My Love/Hate Relationship with CPAN Testers
The Great Part
I really like the idea of a CPAN testing service where individuals volunteer their computers to tests CPAN packages and those results are accumulated and shared.
The accumulated results then are tallied with other result. People can use this information to help me decide whether to use a package or when a package fails if others have a similar problem.
Comparing the CPAN Testers to Travis (which I also use on the github repository), the CPAN Testers covers far more OS’s, OS distributions, and releases of Perl than I could ever hope try with Travis.
And that’s the good part.
The Not-so-Good Part
While there is lots of emphasis on rating a perl module, there is very little-to-no effort on detecting false blame, assessing the quality of the individual CPAN testers, the management of the Smokers, or of the quality of the Perl releases themselves.
Yet the information is already there to do this. It is just a matter cross-tabulating data, analyzing it, and presenting it.
Suppose a particular smoker reports a failure for a Perl module on a particular OS and distribution and Perl version, but several other smokers do not report that error. It could be that there is an obscure or intermittent bug in the perl module tested, but it also might be bugs in the Smoker environment or setup, or bugs in the Perl release.
Even if it is an obscure bug in the program that many other smokers don’t encounter, as a person assessing a Perl module for whether it will work on my systems, I’d like to know if a failure seems to be anomalous to that or a few smokers. If it is anomalous, the Perl module will probably work for me.
Rating a Perl Release.
Going further there is a lot of data there to rate the overall release itself.
Consider this exchange:
This Perl double free or corruption crash doesn’t look good for Perl 5.19.0 Comments?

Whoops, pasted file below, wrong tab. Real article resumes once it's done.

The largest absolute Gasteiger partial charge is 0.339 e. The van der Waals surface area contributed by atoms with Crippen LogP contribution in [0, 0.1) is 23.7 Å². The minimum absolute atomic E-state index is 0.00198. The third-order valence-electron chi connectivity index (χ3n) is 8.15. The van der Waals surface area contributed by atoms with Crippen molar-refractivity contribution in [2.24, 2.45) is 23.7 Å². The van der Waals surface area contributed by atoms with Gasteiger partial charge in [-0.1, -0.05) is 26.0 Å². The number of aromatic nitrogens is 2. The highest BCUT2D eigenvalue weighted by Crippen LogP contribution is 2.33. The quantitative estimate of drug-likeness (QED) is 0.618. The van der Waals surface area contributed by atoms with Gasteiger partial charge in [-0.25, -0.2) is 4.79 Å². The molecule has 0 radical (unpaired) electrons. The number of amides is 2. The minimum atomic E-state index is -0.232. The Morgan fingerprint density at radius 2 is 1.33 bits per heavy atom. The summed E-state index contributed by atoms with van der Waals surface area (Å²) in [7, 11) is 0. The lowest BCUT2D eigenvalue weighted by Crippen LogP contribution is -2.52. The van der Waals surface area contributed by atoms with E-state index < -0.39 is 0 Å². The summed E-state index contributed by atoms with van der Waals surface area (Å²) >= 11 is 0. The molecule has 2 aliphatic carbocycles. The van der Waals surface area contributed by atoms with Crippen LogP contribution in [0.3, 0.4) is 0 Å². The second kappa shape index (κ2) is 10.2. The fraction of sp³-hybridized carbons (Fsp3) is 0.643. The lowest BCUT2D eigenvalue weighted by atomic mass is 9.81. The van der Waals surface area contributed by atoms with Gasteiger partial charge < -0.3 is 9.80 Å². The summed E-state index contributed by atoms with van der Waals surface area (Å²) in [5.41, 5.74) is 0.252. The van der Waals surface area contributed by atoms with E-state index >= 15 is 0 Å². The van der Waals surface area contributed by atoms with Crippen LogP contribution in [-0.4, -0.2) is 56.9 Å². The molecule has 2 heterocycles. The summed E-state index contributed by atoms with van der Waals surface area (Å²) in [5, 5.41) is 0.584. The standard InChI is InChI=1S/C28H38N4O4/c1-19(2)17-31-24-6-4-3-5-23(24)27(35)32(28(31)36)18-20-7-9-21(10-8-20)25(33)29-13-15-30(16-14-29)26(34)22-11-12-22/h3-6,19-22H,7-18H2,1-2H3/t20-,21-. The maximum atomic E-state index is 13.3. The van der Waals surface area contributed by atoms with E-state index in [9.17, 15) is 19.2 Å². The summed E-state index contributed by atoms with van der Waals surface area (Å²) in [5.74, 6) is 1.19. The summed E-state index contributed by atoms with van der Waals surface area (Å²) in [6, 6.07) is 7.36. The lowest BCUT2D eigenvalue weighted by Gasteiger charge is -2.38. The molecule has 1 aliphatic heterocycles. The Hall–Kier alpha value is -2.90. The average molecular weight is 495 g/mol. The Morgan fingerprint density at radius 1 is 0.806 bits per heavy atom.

5.19.0 was just a devel snapshot, I wouldn’t overrate it. Current git repository has 973 commits on top of 5.19.0.
Well and good, but isn’t that failure permanently marked in the testing service as a problem with my package when it isn’t? If 5.19.0 was flaky, isn’t the decent thing to do is to retract the report? Or maybe in the summary for this package the line listing 5.19.0 should note that this release was more unstable than the others?
Again, what sucks is that to me it feels like blame will likely forever be put on the package. In those cases where the report is proved faulty, well tough, live with it. It is the hypocrisy that bothers me the most — that the service attempts to be so rigorous about how a Perl module should work with everything, but so lax when it comes to ensuring what it reports is really accurate.
And this gets to the aspect how well or poorly the smokers are managed.
I mentioned before that if a particular smoker is the only one that reports a failure for that particular OS distro and Perl release, the smoker might be suspect. And if that happens with several packages, then that suggests more that smoker (or it could be a set of smokers managed by a person) is at fault. It may still be true that there may be legitimate bugs in all of the packages; perhaps the smoker has not-commonly-used LANG and LOCALE settings. But again, as things stand there is no way to determine that this smoker or set of smokers managed by a single person exhibit such characteristics.
Knowing that is both helpful to the person writing the failing package(s) as well as those who might want to assess overall failures of a particular package.
Rating the Testers and Responsiveness of Testers
There is an asymmetry in the way testing is done. Testers can choose Perl modules, but Perl Module authors, short of opting totally of the testing service, can’t choose testers. I think it is only a matter of basic fairness. The premise that Perl Modules will get better if they are tested and rated also applies to the testers.
I think one should have the ability for Perl Module authors to rate the responsiveness of testers of those reports they get (unsolicited except at the too coarse scale of opt-out of everything).
Let’s say I get a report that says my Perl Module fails its test on this smoker. Unless the error message clearly shows what the problem is (and again cross-checks to ensure validity are lacking) or unless I can reproduce the problem in an environment I control, I’m at the mercy of the the person running the smoker.
As you might expect there are some that are very very helpful, and some that I’ve sent email too and just don’t get responses. Having a simple mechanism where I could +1 or -1 the tester and the testers accumulated score that sent along with the report would be great. That way, if get several reports with failures I can pick which tester to work with first.
Given the fact that there is no effort to make each smoker not duplicate the work of others, in theory if the problem really is in the Perl Module rather than the tester’s setup or the Perl version, I should get multiple reports.
Alternatives to CPAN Testing Service?
I believe there are alternatives to the CPAN testing system. Any comments on them and how good they compare the CPAN testing system? Is there a way to have those show up in metacpan.org or search.cpan.org?